You know the inmates are running the asylum when The New York Times devotes a very long article to a subject. Yesterday, a Sunday Magazine-length piece ran in the Times, telling us “all about” how being really, really bad at customer service can be a marketing strategy on the Internet.
The bad guys are coming.
Or rather, they’re already here. As the Times article pointed out, businesses have discovered that that old Public Relations axiom “The Only Bad Press Is No Press” applies really well on the Internet. Specifically, the article called out a business called Decor My Eyes for figuring out that every time someone wrote a negative review of them it creates more pull toward their web site with search engines.
And after the article ran, Decor My Eyes became a hot trending topic on Twitter, meaning they got even more traffic, which impresses the search engines even more. A few weeks ago, I wrote a white paper detailing how this works. You can read Google’s Secret Sauce Revealed—The Death and Life of Search Engine Optimization, here.
So you can jump in.
Or you can do nothing.
The Decor My Eyes story proves that doing nothing really isn’t a choice you can afford to make. If you don’t start doing search engine optimization right now, you’re digging a hole that the bad guys will keep you in forever.
Beyond the issue of needing to start your SEO business change right now, the question that the Decor My Eyes story raises is whether Search Engine Optimization is OK. Even Google admits they don’t quite know how to do Search Engine Optimization, which speaks to the issue of how complex the Google ranking algorithm has become. And Google’s official position is impossible to figure out; on the one hand they state that gaming the system isn’t allowed, but on the other they tell you what to do to get ahead in their rankings.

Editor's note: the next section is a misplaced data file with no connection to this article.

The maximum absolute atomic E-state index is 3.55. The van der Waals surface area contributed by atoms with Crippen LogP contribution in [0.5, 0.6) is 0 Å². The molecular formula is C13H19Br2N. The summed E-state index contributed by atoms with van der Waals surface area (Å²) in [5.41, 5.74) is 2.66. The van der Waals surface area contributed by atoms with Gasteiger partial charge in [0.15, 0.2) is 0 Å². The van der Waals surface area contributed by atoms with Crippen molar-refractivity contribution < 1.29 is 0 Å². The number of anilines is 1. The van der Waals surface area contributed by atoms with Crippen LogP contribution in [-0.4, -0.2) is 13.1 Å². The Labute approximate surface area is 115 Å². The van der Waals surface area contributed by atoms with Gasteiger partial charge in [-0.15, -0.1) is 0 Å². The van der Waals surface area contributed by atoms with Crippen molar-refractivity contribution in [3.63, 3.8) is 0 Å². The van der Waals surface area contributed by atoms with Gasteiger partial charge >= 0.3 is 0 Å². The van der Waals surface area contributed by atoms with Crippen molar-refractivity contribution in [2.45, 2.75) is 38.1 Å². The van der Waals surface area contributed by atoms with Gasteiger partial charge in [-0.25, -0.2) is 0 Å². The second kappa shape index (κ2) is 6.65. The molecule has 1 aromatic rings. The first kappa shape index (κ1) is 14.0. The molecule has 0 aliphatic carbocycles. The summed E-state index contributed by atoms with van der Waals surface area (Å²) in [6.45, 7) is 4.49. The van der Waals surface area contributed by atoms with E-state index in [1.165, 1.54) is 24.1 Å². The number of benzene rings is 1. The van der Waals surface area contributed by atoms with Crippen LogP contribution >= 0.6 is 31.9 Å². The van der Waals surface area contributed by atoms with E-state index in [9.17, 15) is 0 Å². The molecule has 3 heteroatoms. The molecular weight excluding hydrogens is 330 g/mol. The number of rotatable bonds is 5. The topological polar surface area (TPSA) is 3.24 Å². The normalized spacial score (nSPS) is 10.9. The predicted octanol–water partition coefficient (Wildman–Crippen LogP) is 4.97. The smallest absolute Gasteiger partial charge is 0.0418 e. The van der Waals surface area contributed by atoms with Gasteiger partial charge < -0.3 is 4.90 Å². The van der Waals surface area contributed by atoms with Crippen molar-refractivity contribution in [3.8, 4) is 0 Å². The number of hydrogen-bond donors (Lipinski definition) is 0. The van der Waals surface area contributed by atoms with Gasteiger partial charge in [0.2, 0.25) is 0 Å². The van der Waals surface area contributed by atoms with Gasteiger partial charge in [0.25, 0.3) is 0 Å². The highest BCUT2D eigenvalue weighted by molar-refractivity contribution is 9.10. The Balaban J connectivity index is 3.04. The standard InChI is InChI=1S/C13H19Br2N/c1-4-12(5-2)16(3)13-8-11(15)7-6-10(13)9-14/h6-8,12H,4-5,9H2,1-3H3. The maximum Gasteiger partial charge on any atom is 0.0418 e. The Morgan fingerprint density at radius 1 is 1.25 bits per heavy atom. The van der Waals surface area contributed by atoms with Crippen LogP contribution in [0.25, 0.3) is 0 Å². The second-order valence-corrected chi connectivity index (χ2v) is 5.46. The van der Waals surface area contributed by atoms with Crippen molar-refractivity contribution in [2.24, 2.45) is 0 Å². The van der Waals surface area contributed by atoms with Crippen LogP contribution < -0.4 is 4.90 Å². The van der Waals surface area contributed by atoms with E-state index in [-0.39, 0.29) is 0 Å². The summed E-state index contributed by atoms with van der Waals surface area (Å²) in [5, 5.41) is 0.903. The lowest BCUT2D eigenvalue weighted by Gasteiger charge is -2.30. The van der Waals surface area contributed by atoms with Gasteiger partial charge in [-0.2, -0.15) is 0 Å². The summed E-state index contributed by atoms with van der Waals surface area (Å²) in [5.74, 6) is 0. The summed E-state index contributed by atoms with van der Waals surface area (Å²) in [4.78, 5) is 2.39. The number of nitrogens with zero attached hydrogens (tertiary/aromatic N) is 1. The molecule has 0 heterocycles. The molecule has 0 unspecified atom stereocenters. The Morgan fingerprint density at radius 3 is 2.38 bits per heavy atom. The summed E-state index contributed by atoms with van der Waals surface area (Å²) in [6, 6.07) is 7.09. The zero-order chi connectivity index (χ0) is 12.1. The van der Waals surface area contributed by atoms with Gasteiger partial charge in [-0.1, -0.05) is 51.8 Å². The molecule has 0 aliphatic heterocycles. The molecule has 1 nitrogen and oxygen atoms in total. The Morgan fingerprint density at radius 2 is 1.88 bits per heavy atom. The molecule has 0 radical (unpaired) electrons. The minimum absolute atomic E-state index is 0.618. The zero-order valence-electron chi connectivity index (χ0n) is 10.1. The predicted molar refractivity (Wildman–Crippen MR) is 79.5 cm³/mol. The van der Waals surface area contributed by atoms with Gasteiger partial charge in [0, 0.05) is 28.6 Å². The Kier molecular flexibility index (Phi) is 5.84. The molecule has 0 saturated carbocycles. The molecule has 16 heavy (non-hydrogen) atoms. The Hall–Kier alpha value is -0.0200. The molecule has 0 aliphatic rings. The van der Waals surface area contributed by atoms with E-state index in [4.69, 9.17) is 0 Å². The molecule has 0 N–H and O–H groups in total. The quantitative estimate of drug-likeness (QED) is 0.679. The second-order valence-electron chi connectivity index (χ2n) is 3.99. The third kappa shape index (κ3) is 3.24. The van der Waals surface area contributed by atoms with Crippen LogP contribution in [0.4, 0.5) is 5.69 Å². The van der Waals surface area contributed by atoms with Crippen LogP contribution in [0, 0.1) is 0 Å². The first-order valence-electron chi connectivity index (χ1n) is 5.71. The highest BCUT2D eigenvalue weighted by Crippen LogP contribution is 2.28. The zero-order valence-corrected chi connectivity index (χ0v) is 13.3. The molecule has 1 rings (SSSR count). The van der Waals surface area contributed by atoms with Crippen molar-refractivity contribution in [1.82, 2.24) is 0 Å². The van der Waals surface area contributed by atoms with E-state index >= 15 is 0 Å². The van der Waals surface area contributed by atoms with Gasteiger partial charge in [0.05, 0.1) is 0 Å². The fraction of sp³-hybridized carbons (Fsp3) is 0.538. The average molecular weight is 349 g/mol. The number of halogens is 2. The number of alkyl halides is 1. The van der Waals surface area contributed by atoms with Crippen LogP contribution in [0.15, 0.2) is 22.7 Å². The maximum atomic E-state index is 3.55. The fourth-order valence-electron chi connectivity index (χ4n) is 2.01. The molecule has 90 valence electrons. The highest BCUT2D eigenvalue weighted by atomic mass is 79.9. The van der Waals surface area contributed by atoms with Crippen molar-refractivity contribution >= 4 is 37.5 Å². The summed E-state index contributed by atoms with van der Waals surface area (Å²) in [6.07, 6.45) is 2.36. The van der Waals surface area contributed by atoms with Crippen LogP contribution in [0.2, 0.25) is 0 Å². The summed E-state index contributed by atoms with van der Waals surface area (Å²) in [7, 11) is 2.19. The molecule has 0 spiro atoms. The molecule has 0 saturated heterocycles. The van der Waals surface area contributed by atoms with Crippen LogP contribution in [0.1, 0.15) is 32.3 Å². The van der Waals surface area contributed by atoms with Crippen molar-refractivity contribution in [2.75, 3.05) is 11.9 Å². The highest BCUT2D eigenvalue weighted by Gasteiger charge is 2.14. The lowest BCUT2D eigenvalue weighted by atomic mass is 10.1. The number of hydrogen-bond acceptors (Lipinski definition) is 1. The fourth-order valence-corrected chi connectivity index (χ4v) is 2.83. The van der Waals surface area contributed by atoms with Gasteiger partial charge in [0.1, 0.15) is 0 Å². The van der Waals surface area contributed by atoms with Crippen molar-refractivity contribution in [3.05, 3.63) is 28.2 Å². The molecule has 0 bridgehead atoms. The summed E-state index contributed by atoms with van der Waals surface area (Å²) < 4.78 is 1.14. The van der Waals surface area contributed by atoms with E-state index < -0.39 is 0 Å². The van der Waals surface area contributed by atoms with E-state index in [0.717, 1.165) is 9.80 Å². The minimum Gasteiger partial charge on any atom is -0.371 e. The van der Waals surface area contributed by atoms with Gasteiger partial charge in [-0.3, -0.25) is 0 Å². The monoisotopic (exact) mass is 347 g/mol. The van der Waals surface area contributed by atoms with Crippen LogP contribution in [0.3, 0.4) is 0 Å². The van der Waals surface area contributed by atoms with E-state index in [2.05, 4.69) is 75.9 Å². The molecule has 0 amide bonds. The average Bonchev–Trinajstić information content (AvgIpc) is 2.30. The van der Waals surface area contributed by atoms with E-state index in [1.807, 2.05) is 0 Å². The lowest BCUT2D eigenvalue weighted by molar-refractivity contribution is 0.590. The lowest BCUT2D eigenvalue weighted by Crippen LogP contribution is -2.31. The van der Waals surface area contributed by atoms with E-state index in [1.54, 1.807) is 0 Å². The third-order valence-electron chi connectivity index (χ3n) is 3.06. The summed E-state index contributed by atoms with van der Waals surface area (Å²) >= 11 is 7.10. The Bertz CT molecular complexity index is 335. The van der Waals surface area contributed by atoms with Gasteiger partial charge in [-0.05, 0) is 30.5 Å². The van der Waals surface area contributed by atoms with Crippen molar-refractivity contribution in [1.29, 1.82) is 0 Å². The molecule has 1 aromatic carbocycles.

Example: I told the story of bad customer service I received at Nissan of Manhattan, and I did so in a way that was designed to be worth reading, but also to get Nissan of Manhattan’s attention through Search Engine Optimization. It’s just five days later, and that piece already ranks fifth on Google for the phrase “Nissan of Manhattan Customer Service”, and fifteenth for the phrase “Nissan of Manhattan”.
Was that dirty? So far, Google doesn’t think so. The story is informative, and I hope it’s compelling and well written. But it also was designed to rank high with search engines so Nissan and Nissan of Manhattan would notice. So it’s fair. It works.
Whether you want to look at all of this as a geeky story about search engine optimization, one about business change, or a tale told in an old school newspaper that ultimately went nowhere, please find the angle from which you want to pay attention.
Oh: and you should probably stay away from Decor My Eyes.